Austrian mystic and occultist of the Third Reich Carl Maria Wiligut was Himmler's personal magician. He was appointed SS Brigadeführer for his prophetic revelations about the ancient Germanic past. However, Wiligut's views on the Aryan contrasted the Nazi doctrine. For this mystic, the Aryans were spiritual beings who came to Earth from the Moon.
The mystic nicknamed Himmler's Rasputin for his comprehensive, yet brief impact on the SS Reichsführer, was born on December 10, 1866 in the capital of the Danube monarchy. Following family tradition (his father and grandfather were military), as a teenager Carl Maria was placed in the Imperial cadet school in Vienna. In December of 1884, he joined an infantry regiment stationed in Herzegovina. Wiligut was not only an officer, a dedicated employee of the Habsburg Empire, but also a person who enjoyed writing poems and was an esthete of ancient Germanic mythology.
Perhaps, for this purpose in 1889, he joined Schlaraffia society. Founded in Prague on October 10, 1859, "Shlaraffiya" cultivated friendship, encouraged arts and appreciated humor. The motto of the organization was "In arte voluptas" (In art there is pleasure). It is believed that the word Schlaraffe comes from Slur-Affe, which means "young scatter-brain" (sorgloser Genießer). People called them Lobesam - "poets."
A British expert on the occult roots of Nazism, Nicholas Goodrick-Clarke, emphasized that there is no evidence of the connection between Shlaraffii and pan-German movement, as well as there are no indications that Wiligut was connected with some nationalist organization in imperial Austria. In 1903 he made friends with Vienna völkisch - literally "people" - a racial-biological national-chauvinist movement associated with anti-Semitism and Ariosophy.
That year his book on ancient Germanic mythology Seyfrieds Runen ("Runes of Zeyfrida") was published. His poems were signed with his pseudonym Jarl Widar. Wiligut became a member of the Order of the New Templars (Neutempler-Orden, or Ordo Novi Templi (ONT) - an esoteric secret union founded by Jörg Lanz von Liebenfels.
After 20 years of service Wiligut was still in an infantry regiment, and was promoted to a major two years before the First World War. In October of 1914, the 47-year-old staff officer of the 30th Infantry Regiment took part in the fight against the Russian army in the Carpathians. In May of 1918 Wiligut was withdrawn from the front and appointed a commandant of the camp for convalescents in Lemberg (now Lviv). That event largely determined the fate of the future Nazi mysticism.
In June of 1918, the officers' mission was visited by the delegation of senior Catholic prelates, including the Apostolic Nuncio in Poland and the Baltic States, Cardinal Ratti (later Pope Pius XI). Wiligut told the clerics about the origin of his name and secret family tradition. General of the Jesuit Order whispered to the papal legate in Italian: "Cursed family." Then the officer yelled at the priest in anger. They say that after the meeting Carl Maria started experiencing seizures and attacks of deep depression.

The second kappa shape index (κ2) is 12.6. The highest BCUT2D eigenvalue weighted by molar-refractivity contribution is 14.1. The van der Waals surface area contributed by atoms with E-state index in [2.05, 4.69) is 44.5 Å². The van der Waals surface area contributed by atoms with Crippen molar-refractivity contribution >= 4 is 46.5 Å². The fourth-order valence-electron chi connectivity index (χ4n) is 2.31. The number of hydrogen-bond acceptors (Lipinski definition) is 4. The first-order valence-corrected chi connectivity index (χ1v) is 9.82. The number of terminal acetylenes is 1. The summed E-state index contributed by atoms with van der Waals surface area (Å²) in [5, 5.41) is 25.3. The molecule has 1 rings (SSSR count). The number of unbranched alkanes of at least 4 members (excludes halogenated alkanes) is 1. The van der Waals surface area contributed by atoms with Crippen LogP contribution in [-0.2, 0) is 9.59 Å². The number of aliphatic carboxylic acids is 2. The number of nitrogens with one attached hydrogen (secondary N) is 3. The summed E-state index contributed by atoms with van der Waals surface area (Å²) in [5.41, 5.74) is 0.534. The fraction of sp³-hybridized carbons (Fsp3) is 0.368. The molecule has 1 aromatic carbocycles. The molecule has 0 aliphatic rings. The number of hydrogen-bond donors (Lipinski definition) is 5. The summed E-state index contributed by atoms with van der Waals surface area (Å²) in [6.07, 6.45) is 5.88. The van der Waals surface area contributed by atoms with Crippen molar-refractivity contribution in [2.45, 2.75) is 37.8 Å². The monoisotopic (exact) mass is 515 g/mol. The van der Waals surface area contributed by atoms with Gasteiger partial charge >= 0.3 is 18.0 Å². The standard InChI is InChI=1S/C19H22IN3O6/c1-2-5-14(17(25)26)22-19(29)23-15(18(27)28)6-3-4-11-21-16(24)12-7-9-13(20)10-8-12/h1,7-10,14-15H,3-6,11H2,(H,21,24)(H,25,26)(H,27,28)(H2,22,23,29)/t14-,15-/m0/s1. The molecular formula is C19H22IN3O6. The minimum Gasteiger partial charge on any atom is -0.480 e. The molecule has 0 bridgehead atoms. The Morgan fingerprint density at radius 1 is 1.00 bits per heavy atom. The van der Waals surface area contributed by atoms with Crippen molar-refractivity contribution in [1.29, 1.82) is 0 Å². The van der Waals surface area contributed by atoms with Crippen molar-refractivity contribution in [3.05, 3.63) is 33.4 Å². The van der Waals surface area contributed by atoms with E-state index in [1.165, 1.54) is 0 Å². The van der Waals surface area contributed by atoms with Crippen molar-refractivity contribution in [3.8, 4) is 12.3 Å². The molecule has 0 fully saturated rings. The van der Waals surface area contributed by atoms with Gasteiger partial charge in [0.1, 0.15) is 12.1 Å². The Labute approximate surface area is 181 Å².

Wiligut, according to Goodrick-Clarke, said that he was an ascendant of the ancient Germanic kings, describing religious practices, military organization and the laws of the ancient Germans in terms suspiciously close to early revelations of Guido von List.
In 1933 Wiligut joined SS where in three years he made a terrific career. The top leaders of the SS gave him honorary nickname Weisthor. Weis means initiated into mysteries, and Thor is the name of the god of thunder and storms. In 1936, Reichsführer Himmler appointed Wiligut an SS Brigadeführer. While for everyone the anagram of two SS runes meant Schutzstaffeln - "security groups", for the SS elite there was another explanation. Only the initiated understood this abbreviation as Schwarze Sonne - "Black Sun". According to the beliefs that originate in ancient Egypt and Sumer, there were two suns, the "white" one, which we see, and the "black" one, the hidden sun of spiritual enlightenment.
He was involved in the development of the SS emblem Totenkopfring (Ring "Dead Head"), worn by members of the "Black Order," and in shaping of the concept of the SS Castle Wewelsburg. Even modern historians know little about the engagements of "Himmler's Rasputin".
A specialist in the history of the Third Reich Andrew Vasilchenko stated: "The name Wiligut was not mentioned in the official publications of the SS or all-German media. All this points to the fact that Himmler and Wiligut were connected not just through service relationship but something more."
Wiligut's views on the Aryan sharply contrasted with the official Nazi racial doctrine. According to Carl Maria, they could become true Aryans discussed in the National Socialist ideology if they returned their long lost powers. For Weisthor the Aryans were spiritual beings who came to the earth thousands of years ago from the moon. They had the ability to return to their land of origin.
In August of 1939 Wiligut left his post either due to the wiles of other occultists of the Ahnenerbe, or because of poor health caused by old age, as noted in the official reason for the resignation. Himmler kept his magician's SS ring of honor "Totenkopf" and honorable sword (SS-Ehrendegen). Less than a month later Germany invaded Poland and World War II began.
At the end of the war Wiligut landed in a camp for displaced persons of the British occupation forces. From there he first returned to the Austrian Salzburg, but then went to the small town of Arolsen, now in Bad Arolsen in Hesse. There, on Christmas of 1945, 79-year-old Wiligut had a stroke, and passed away at 7AM on January 3, 1946.
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